Spade & the Grave

death and burial through an archaeological lens


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Cataloguing Funerals & Burials from Samuel Sewall’s 17th-Century Diary

Samuel Sewall (image from the New England Historical Society)

If you’ve been a reader for the last year or two, you’ll know that I’m currently working on my PhD in historical archaeology at Memorial University of Newfoundland & Labrador! My research is looking at the development of the 17th-century burial landscape in northeast North America, and through the centuries in the outport community of New Perlican, NL. Part of this research involves combing through accounts from the 17th century for details on death, burial, and funeral practices at the time. This information gives us a better idea of how the burial grounds were being used, what people thought of them, and how they changed through the decades and centuries.

Now, I’m only 9 months into my program and have just finished my coursework a few weeks ago, so I don’t have too much of my own research finished yet, but other than lining up some fieldwork and preparing for my comprehensive exams this fall (eep!), I’ve been cataloguing mentions of burials and funerals in the diary of Samual Sewall. Judge Sewall, a public figure and later known for his involvement in the Salem witch trials of May, 1893 (for which he later publicly apologised, so that’s nice), kept a diary of his life fairly regularly from 1674 – 1729, one year before his death. Many Puritans kept detailed diaries and Sewall is no exception. Due to his importance in the community as an educated judge and printer, he was very aware of the community and recorded deaths beyond his own family.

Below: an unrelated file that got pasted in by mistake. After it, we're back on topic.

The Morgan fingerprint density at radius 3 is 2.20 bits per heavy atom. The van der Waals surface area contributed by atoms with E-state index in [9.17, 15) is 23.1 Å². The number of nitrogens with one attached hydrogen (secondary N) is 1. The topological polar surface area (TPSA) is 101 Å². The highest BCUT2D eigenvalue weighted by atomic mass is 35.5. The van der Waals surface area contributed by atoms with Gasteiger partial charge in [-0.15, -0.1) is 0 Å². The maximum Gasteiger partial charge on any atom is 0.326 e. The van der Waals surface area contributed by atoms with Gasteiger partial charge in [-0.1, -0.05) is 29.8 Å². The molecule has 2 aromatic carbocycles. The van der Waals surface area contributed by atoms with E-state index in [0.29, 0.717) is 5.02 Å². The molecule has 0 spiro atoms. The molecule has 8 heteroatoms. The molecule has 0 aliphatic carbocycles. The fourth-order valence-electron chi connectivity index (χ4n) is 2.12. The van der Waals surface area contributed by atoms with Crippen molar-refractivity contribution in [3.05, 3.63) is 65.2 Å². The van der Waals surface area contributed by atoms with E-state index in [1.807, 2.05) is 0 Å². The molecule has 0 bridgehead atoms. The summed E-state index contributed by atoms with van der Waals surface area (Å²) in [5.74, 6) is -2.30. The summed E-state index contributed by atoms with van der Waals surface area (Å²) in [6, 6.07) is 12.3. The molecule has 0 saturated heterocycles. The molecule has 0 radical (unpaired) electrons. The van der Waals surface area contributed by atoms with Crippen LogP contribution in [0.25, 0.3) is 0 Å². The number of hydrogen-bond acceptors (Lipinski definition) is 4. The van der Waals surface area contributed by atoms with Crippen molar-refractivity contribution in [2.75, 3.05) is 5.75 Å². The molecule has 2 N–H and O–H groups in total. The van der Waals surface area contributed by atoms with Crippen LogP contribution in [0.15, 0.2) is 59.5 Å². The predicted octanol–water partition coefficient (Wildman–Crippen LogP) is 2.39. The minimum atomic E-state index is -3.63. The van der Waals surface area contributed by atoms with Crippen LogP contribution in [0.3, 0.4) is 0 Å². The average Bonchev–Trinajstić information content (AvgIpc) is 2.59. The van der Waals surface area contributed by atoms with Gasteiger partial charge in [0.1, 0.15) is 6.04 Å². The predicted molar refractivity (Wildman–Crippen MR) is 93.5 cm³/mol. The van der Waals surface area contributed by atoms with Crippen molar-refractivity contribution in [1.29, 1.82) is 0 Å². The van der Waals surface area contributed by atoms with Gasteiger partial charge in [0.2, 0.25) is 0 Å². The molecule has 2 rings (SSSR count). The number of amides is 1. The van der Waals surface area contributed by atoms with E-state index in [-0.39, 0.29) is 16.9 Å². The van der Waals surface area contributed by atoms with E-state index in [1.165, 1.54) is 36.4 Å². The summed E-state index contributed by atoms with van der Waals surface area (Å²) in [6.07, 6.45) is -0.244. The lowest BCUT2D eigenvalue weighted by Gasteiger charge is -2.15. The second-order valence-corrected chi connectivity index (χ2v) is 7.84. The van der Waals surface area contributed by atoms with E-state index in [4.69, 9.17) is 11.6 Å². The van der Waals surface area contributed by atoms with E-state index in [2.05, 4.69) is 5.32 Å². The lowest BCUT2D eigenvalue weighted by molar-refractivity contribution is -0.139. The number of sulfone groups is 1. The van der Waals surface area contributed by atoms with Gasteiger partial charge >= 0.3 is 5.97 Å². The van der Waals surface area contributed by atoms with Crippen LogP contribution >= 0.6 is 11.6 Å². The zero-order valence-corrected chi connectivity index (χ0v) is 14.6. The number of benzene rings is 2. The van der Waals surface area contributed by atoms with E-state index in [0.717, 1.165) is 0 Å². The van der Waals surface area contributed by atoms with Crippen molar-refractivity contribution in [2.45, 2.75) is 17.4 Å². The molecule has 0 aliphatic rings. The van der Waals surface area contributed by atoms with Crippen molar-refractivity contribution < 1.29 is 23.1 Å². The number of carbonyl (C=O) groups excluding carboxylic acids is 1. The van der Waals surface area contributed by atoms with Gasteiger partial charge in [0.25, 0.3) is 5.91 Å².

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Holiday (/Conference) Diaries: SHA 2020 Boston, MA

Fresh off the airplane from Boston, and back to the blog! This past week I had the pleasure of attending the Society for Historical Archaeology’s (SHA) 2020 Annual Meeting in Boston, MA. It was my first SHA conference, and definitely one of the largest conferences I’ve had the change to attend so far, and it was such a wonderful experience! Of course, we did some touristing while we were in town…and most of the talks I attended had everything to do with colonial burials & settlements!

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Back Bay, Boston MA

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An Inconvenient Corpse: Winter Dead in colonial Canada / Death Salon Boston 2018

Last week I had the utter pleasure of attending and presenting my research at Death Salon Boston, put on by the Order of the Good Death and hosted at Mount Auburn Cemetery. For anyone new to this blog / death and burial studies in general, Mount Auburn Cemetery is significant as the first landscaped rural garden cemetery in North America, opening in 1831 and is still an active cemetery today.

My talk, “An Inconvenient Corpse: Winter Dead in colonial Canada” discussed how  individuals at early colonial settlements dealt with their dead during the winter. It’s just not something we think about that much! I’d like to summarize my talk in this post for everyone who didn’t get to attend the conference (it sold out so quickly), and just some all around thoughts about my experience at Death Salon Boston!
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Outsourcing Monuments? – Gravestone carving VS. importation in Newfoundland

20160911_144257In a place often referred to as ‘The Rock’, it sounds a bit redundant to be importing gravestones, but for a period in the 18th-early 19th century, that is exactly what people in Newfoundland were doing. By people, I of course mean people who could afford to have gravestone carved overseas and shipped across the ocean. There are locally carved gravestones as well going back to the 17th-century! I even have a puzzle for all of you gravestone enthusiasts out there, but we’ll get to that in a moment.
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